There were many stories among the deadkillers about the weapon’s origins, each clan claiming its own founder as the shekk’s originator. Jerrik had once heard that there were hunting peoples in the far southern regions with shekks of carved wood that could bring down the huge beasts that roamed their lands. But if those people still hunted their savage grasslands, or if any part of the world outside Sarenn still existed, none could say.
He walked carefully, timing his steps to match the dead’s shuffling gait so as to disguise his footsteps. When he was less than three yards away he called out to his quarry, a wordless shout that caused it to stumble to a sudden halt. It stood with its shoulders rising and falling slightly. If it were alive, Jerrik might have thought it was weeping.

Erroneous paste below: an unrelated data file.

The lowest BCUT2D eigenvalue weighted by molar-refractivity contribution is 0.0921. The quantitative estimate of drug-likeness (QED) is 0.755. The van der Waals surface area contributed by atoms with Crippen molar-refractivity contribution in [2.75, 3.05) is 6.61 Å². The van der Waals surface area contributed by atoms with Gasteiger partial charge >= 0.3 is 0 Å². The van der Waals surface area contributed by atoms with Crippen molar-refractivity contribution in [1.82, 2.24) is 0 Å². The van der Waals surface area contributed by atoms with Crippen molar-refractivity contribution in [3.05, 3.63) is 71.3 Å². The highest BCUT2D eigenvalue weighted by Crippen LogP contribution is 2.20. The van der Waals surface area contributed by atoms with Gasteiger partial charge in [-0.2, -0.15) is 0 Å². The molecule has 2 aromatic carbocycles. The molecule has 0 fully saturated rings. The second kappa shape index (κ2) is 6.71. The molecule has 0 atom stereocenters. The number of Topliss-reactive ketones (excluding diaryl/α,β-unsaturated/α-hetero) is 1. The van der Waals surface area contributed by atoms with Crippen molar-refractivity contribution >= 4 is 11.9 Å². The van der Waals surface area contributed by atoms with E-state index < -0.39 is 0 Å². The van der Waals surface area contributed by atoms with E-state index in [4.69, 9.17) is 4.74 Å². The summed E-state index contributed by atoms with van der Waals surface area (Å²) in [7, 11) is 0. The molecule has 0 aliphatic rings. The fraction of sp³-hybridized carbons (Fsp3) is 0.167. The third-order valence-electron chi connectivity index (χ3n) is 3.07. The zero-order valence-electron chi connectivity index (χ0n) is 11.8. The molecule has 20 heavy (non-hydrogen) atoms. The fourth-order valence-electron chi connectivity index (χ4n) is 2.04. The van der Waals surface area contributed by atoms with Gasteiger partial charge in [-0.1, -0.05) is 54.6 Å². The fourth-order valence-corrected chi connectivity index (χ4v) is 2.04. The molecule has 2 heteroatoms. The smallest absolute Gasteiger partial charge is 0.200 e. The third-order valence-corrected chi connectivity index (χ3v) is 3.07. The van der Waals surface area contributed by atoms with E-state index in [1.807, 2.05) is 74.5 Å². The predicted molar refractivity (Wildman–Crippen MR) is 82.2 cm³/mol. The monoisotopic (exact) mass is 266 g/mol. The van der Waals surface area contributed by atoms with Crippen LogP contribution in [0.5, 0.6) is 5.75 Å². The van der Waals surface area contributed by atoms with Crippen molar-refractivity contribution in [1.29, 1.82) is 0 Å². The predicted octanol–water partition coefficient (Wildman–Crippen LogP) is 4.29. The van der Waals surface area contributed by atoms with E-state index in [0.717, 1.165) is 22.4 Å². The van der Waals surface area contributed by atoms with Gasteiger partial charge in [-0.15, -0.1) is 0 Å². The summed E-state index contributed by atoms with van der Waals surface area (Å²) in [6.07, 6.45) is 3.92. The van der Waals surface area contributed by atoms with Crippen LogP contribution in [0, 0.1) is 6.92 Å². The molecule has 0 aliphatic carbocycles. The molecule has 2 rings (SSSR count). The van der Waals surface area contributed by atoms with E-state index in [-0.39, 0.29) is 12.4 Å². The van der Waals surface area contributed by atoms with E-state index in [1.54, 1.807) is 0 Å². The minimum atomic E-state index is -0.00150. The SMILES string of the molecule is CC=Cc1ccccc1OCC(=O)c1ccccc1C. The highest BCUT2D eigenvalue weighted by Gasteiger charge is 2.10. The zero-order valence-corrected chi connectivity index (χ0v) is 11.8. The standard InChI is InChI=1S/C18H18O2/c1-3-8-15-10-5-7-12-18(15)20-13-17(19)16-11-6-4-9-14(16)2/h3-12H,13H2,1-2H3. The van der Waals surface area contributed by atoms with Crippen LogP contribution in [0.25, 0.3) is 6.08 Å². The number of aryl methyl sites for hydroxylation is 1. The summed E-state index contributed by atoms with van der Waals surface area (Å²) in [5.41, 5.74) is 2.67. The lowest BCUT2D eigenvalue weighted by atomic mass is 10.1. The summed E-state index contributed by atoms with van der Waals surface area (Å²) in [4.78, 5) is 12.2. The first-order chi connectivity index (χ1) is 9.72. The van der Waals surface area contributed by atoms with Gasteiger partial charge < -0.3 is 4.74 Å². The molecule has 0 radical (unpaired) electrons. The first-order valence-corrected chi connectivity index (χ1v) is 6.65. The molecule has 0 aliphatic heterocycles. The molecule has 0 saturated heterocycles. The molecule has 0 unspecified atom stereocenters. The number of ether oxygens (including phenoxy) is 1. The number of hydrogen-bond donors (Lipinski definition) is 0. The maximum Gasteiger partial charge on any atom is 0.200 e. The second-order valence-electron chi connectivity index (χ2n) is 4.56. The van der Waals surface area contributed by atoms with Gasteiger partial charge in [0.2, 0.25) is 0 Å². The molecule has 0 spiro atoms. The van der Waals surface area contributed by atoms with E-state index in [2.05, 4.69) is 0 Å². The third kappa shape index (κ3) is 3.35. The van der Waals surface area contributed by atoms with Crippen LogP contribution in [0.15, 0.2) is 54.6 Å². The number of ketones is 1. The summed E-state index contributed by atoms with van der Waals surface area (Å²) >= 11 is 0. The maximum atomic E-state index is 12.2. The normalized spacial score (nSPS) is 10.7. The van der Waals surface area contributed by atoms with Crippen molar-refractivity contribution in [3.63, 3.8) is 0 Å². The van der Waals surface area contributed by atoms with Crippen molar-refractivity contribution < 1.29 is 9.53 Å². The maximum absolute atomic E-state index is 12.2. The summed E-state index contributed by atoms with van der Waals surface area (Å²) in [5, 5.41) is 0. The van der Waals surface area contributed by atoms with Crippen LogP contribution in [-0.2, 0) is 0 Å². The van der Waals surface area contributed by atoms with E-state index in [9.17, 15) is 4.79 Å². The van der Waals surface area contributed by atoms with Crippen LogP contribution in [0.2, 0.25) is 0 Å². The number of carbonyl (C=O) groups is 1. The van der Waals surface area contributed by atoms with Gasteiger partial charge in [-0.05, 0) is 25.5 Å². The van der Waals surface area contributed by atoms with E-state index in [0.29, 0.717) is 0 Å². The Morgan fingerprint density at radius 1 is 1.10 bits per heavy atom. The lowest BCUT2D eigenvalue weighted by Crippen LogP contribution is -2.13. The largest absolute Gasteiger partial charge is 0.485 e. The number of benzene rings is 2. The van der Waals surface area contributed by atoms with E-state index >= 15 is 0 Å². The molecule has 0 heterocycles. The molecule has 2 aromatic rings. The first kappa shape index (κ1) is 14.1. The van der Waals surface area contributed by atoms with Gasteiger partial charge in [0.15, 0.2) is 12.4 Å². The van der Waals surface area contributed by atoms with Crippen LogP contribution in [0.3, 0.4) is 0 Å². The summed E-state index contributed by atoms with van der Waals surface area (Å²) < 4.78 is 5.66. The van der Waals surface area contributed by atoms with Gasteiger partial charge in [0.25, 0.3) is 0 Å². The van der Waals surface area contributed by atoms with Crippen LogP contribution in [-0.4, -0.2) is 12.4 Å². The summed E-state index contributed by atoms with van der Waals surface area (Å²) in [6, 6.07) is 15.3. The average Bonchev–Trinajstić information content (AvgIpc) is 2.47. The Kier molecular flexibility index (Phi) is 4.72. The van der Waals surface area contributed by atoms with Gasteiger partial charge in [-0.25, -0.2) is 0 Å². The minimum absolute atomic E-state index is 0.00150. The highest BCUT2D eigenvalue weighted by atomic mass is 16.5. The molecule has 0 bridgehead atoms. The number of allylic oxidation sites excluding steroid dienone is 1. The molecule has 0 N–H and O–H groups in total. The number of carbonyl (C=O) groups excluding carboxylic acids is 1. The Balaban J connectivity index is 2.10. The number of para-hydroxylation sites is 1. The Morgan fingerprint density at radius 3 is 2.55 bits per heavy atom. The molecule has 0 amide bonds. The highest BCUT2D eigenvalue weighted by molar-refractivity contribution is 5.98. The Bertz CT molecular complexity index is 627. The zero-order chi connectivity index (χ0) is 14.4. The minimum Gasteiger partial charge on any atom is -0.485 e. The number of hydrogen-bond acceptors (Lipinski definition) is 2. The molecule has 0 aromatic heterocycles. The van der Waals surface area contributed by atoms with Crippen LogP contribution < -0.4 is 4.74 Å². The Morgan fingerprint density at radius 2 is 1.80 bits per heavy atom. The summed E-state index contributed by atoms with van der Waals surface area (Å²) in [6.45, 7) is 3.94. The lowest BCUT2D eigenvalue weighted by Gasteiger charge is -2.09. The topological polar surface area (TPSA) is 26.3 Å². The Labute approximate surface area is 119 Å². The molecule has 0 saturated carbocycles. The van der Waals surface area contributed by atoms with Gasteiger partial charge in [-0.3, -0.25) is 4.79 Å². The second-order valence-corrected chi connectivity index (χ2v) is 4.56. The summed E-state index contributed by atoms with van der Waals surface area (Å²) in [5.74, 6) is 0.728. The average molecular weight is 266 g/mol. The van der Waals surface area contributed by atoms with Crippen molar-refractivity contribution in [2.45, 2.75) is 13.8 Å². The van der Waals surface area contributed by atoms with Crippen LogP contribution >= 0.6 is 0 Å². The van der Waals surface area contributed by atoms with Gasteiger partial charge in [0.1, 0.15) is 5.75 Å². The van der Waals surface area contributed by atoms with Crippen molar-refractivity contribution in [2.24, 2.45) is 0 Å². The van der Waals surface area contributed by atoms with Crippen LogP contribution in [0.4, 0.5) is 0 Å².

“Victim of the Malediction,” Jerrik said, his voice ringing in the alley like a herald’s trumpet. “Born in light, now trapped in darkness, slave to the will of shadow…”
The killing speech, he had heard, had originally been quite a bit longer. There had been much concern, in the old days, that a dead might retain some memory of his past life. Jerrik could think of nothing more horrifying than the idea of being trapped, fully conscious but helpless, in a shell manipulated by forces outside himself. The speech, however droning, had been meant to reassure the dead that their humanity was at least acknowledged before the final blow was struck.